Copenhagen and Ottawa are at loggerheads over Hans Island, located between Ellesmere Island and Greenland. The occupation of the tiny rock by the Canadian military has generated a 'Free Hans Island' campaign in Denmark.
The US has been trying to stake out terrain as well, though it is constrained by the fact that Washington has not signed the Law of the Seas Convention.
However, the US has locked horns with Ottawa over the Beaufort Sea, and the Pentagon released its first 'Arctic Strategy' study. The US maintains 27,000 military personnel in the region, not including regular patrols by nuclear submarines.
The Russians and Canadians have ramped up their military presence in the region, and Norway carried out yearly military exercises - 'Arctic Cold Response' - involving up to 16,000 troops, many of them NATO units.
But you don't have to be next to the ice to want to be a player. China may be a thousand miles from the nearest ice floe, but as the second largest economy in the world, it has no intention of being left out in the cold.
This past summer the Chinese icebreaker Snow Dragon made the Northern Sea Passage run, and Beijing has elbowed its way into being a Permanent Observer on the Arctic Council.
The latter, formed in 1996, consists of the border states, plus the indigenous people that populate the vast frozen area. Japan and South Korea are also observers. And herein lies the problem.
'Manageable instability' justifies US military presence
Tensions are currently high in East and South Asia because of issues deliberately left unresolved by the 1952 Treaty of San Francisco that ended WW II.
As Canadian researcher Kimie Hara recently discovered, the US designed the Treaty to have a certain amount of "manageable instability" built into it by leaving certain territorial issues unresolved.
The tensions that those issues generate make it easier for the US to maintain a robust military presence in the region.
Thus, China and Japan are involved in a dangerous dispute over the uninhibited islands in the East China Sea - called the Diaoyu by China and the Senkaku by Japan - because the 1952 Treaty did not designate which country had sovereignty. If it came to a military confrontation, the US is bound by treaty to support Japan.
Similar tensions exist between South Korea and Japan over the Dokdo / Takeshima islands, between Japan and Russia over the Northern Territories / Southern Kuriles islands, and between China, Vietnam, and Taiwan over the Spratly and Paracel islands.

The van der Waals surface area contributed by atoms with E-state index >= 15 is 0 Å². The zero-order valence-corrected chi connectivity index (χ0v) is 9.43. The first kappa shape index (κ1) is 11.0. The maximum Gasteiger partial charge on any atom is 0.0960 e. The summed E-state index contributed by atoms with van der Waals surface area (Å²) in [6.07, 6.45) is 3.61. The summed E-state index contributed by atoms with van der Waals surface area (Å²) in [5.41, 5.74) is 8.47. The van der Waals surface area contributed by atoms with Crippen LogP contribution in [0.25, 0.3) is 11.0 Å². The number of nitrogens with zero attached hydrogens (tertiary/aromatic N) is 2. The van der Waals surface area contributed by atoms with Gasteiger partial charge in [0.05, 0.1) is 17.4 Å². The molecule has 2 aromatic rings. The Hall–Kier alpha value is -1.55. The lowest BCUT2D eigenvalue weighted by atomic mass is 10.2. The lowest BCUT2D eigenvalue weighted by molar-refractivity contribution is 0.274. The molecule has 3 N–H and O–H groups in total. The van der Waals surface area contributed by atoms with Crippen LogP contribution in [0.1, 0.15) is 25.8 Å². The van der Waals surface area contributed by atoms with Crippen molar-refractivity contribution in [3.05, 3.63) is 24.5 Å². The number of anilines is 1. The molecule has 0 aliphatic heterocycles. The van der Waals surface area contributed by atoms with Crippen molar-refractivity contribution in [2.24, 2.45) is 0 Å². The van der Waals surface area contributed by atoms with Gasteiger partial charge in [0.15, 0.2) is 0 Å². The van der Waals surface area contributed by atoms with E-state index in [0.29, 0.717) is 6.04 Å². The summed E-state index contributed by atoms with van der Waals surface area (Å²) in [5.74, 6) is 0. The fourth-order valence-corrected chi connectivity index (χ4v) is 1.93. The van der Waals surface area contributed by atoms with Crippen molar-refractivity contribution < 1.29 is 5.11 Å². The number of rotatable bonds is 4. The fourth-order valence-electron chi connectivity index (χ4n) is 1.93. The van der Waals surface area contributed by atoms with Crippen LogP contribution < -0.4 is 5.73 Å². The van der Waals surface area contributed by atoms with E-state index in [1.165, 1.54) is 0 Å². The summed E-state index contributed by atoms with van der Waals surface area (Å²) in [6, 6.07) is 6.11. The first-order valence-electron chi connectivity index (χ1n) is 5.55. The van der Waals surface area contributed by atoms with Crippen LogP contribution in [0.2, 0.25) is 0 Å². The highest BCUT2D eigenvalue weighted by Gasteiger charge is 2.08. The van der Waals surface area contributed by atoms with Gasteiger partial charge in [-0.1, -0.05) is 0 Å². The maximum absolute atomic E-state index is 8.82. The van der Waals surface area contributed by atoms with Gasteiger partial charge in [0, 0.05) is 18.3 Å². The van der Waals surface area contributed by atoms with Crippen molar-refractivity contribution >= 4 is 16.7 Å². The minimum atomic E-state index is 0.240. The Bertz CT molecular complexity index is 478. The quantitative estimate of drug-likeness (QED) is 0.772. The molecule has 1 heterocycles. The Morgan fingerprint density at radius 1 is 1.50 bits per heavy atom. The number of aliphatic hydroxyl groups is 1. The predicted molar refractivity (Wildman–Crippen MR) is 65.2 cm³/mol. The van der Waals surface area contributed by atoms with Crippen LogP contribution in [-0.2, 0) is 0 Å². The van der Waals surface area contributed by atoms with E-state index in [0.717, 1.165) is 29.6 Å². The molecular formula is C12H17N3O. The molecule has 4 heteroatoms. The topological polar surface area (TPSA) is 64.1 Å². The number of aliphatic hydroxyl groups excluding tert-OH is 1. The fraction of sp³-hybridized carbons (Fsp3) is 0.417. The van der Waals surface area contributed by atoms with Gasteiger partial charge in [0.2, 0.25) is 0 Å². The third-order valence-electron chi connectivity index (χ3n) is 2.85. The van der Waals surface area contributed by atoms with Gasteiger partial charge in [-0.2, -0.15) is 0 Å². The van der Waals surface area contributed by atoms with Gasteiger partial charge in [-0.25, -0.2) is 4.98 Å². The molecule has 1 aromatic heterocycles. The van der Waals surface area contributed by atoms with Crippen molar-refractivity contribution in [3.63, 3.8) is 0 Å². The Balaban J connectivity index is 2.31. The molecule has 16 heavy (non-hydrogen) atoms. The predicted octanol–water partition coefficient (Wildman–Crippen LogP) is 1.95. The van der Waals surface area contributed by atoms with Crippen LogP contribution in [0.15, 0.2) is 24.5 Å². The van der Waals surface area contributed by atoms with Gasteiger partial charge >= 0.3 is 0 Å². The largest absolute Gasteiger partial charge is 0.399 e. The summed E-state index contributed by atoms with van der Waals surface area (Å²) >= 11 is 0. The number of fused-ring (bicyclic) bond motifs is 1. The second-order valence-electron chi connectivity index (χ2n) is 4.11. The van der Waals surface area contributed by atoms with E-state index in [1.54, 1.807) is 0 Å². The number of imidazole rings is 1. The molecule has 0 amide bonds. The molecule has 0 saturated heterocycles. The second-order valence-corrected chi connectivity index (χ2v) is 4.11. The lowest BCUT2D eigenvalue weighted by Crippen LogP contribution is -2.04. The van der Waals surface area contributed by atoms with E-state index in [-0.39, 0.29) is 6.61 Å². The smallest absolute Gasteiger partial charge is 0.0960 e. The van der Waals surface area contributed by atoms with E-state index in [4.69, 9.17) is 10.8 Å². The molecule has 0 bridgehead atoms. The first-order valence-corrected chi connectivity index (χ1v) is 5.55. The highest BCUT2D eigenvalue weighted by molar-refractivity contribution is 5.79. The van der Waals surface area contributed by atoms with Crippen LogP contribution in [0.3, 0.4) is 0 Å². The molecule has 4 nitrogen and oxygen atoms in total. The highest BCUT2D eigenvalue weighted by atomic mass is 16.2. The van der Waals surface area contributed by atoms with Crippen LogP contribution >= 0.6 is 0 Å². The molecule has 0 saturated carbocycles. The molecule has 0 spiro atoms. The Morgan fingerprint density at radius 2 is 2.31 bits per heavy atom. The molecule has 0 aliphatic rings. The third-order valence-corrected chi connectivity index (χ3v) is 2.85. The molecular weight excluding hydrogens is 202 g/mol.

Brunei and Malaysa also have claims that overlap with China. Any ships traversing the East and South China seas on the way north will find themselves in the middle of several nasty territorial disputes.
In theory, the potential of the Arctic routes should pressure the various parties to reach an amicable resolution of their differences, but things are complicated these days.
Russia has indicated it would like to resolve the Northern Territories / Kuriles issue, and initial talks appeared to be making progress. But then in July, Tokyo joined Western sanctions against Russia over its annexation of the Crimea and the Ukraine crisis, and negotiations have gone into the freezer.
Moscow just signed off on a $400 billion oil and gas deal with Beijing and is looking to increase trade with China as a way to ease the impact of Western sanctions over the Ukraine crisis.
A 'solid basis for cooperation' - with goodwill, and a bit of give and take
At least for the present, China and Russia are allies and trade partners, and both would like to see a diminished role for the US in Asia. That wish, of course, runs counter to Washington's growing military footprint in the region, the so-called 'Asia pivot'.
The tensions have even generated some good old-fashioned paranoia. When a Chinese tycoon tried to buy land in northern Norway, one local newspaper claimed it was a plot, calling the entrepreneur "a straw man for the Chinese Communist Party."
The Arctic may be cold, but the politics surrounding it are pretty hot. At the same time, the international tools to resolve such disputes currently exist. A starting place is the Law of the Seas Convention and a commitment to put international law over national interests.
The Chinese have a good case for sovereignty over the Senkaku / Diaoyus, and Japan has solid grounds for reclaiming most of the Southern Kuriles. Korea would likely prevail in the Dokdo / Takeshima dispute, and China would have to back off some of its extravagant claims in the South China Sea.
For all the potential for conflict, there is a solid basis for cooperation in the Arctic. Russian and Norway have divided up the Barents Sea, and Russia, Norway, the US and Britain are cooperating on nuclear waste problems in the Kola Peninsula and Arkhangelsk. There are common environmental issues. The Arctic is a delicate place, easy to damage, slow to heal.
As Aqqaluk Lynge, chair of the indigenous Inuit Circumpolar Council says, "We do not want a return to the Cold War."
This article is republished from CounterPunch.
Using this website means you agree to us using simple cookies.